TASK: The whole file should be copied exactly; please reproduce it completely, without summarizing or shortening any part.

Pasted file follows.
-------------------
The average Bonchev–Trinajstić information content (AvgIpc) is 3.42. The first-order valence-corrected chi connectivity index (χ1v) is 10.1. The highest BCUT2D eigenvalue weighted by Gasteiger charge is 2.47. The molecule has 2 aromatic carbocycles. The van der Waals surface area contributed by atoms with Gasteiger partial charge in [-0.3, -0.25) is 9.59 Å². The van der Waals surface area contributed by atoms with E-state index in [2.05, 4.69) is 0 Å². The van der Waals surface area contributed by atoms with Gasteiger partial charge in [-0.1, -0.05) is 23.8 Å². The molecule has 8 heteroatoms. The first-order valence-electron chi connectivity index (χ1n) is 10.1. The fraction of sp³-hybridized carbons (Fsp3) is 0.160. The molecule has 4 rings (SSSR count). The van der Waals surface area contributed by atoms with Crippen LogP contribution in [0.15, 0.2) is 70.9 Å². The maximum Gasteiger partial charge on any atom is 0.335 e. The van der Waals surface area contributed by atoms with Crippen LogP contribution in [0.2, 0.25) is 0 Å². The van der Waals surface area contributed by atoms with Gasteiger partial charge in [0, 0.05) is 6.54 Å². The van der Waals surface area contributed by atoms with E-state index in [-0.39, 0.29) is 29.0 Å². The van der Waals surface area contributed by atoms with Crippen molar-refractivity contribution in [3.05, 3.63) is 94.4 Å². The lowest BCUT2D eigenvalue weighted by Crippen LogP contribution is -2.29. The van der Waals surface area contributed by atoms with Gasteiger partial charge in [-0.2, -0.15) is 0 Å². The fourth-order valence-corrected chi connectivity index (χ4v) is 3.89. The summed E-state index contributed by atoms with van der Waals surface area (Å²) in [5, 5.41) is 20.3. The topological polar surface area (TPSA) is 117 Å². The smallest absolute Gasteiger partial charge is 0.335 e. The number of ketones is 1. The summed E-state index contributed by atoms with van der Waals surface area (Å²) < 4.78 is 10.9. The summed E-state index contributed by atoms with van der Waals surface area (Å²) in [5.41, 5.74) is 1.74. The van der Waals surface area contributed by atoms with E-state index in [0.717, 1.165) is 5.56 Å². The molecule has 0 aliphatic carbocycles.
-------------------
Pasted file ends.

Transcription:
The average Bonchev–Trinajstić information content (AvgIpc) is 3.42. The first-order valence-corrected chi connectivity index (χ1v) is 10.1. The highest BCUT2D eigenvalue weighted by Gasteiger charge is 2.47. The molecule has 2 aromatic carbocycles. The van der Waals surface area contributed by atoms with Gasteiger partial charge in [-0.3, -0.25) is 9.59 Å². The van der Waals surface area contributed by atoms with E-state index in [2.05, 4.69) is 0 Å². The van der Waals surface area contributed by atoms with Gasteiger partial charge in [-0.1, -0.05) is 23.8 Å². The molecule has 8 heteroatoms. The first-order valence-electron chi connectivity index (χ1n) is 10.1. The fraction of sp³-hybridized carbons (Fsp3) is 0.160. The molecule has 4 rings (SSSR count). The van der Waals surface area contributed by atoms with Crippen LogP contribution in [0.15, 0.2) is 70.9 Å². The maximum Gasteiger partial charge on any atom is 0.335 e. The van der Waals surface area contributed by atoms with Crippen LogP contribution in [0.2, 0.25) is 0 Å². The van der Waals surface area contributed by atoms with Gasteiger partial charge in [0, 0.05) is 6.54 Å². The van der Waals surface area contributed by atoms with E-state index in [-0.39, 0.29) is 29.0 Å². The van der Waals surface area contributed by atoms with Crippen molar-refractivity contribution in [3.05, 3.63) is 94.4 Å². The lowest BCUT2D eigenvalue weighted by Crippen LogP contribution is -2.29. The van der Waals surface area contributed by atoms with Gasteiger partial charge in [-0.2, -0.15) is 0 Å². The fourth-order valence-corrected chi connectivity index (χ4v) is 3.89. The summed E-state index contributed by atoms with van der Waals surface area (Å²) in [5, 5.41) is 20.3. The topological polar surface area (TPSA) is 117 Å². The smallest absolute Gasteiger partial charge is 0.335 e. The number of ketones is 1. The summed E-state index contributed by atoms with van der Waals surface area (Å²) < 4.78 is 10.9. The summed E-state index contributed by atoms with van der Waals surface area (Å²) in [5.41, 5.74) is 1.74. The van der Waals surface area contributed by atoms with E-state index in [0.717, 1.165) is 5.56 Å². The molecule has 0 aliphatic carbocycles.